Screening Antibacterial Activity of Vinegar & Olive Oil on Enteric Bacteria
Keywords:Antimicrobial activity, agar-well diffusion, vinegar, olive oil, enteric bacteria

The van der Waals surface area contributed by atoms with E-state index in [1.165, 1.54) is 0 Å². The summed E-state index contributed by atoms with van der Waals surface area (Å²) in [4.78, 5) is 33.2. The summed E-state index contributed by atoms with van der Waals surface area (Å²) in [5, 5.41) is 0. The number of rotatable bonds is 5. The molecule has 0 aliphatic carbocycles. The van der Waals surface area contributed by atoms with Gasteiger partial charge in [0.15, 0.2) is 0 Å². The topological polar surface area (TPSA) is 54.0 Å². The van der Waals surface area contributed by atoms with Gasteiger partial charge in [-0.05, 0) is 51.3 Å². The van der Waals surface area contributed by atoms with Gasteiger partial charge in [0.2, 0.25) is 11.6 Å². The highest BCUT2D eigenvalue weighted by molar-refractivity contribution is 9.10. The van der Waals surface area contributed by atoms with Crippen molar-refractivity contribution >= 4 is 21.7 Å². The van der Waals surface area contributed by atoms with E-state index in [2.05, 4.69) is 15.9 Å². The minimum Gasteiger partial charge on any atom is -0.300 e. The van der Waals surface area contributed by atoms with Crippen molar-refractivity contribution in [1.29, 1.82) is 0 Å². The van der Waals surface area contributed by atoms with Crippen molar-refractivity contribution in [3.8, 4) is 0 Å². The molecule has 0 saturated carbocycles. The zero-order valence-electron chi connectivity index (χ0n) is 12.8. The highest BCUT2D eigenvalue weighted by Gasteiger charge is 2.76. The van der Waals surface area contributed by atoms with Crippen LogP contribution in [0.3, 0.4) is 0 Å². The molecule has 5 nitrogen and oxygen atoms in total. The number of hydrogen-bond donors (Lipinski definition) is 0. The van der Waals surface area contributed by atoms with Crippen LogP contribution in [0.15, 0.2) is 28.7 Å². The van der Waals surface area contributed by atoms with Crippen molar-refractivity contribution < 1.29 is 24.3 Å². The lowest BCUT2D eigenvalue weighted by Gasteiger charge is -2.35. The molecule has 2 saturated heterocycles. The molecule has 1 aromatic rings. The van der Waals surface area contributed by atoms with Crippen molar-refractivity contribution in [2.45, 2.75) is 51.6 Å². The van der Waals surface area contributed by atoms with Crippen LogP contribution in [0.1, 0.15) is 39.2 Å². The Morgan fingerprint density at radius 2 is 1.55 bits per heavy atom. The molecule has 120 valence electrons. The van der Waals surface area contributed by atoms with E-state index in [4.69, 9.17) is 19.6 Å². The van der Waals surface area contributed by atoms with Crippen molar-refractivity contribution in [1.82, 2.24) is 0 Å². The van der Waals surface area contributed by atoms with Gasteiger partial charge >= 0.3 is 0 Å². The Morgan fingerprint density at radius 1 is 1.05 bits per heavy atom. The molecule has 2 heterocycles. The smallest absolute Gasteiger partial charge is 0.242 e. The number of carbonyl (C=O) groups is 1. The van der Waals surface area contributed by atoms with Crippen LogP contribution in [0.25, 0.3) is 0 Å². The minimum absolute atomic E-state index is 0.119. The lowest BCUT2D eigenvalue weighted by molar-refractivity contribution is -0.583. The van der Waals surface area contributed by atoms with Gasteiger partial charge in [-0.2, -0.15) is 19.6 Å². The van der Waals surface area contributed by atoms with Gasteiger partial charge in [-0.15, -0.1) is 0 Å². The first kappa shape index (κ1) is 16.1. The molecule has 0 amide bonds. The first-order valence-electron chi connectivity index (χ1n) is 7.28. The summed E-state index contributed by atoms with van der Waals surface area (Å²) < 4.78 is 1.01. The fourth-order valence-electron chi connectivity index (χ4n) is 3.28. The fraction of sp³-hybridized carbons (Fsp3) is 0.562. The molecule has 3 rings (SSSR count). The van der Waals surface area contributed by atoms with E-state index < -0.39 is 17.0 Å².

Food-borne infection is the health problem related to food borne diseases. The majority of reported food-borne disease outbreak was caused by pathogenic bacteria. The important handling & uncooked or raw foods are risk of contamination which is unfit for human consumption & leads to food-borne infection. In the present study, the antimicrobial activity of olive oil & vinegar has been suggested that both the natural preservatives were effective & shown effective bacterial reduction & used as an inhibitors of food-borne pathogens. In this study we screened the chicken meat samples. The isolated micro-organisms were E. coli, Klebsiella, Salmonella & Shigella. Further antimicrobial activity of olive oil & vinegar were screened against these micro-organisms from our findings, itâ€™s suggested that both the natural preservatives were effective & shown effective bacterial reduction & used as a inhibitors of food-borne pathogens. The growth of bacterial isolates was inhibited by vinegar. The vinegar & olive oil both exhibited a broad range of antimicrobial activity tested by agar-well diffusion methods & zone of inhibitions (mm) were then measured. Antibiotics sensitivity test against these microbial isolates compared with Gentamicin, Nalidixic acid & Chloramphenicol. These compounds therefore possess potential to be used as food bio-preservatives.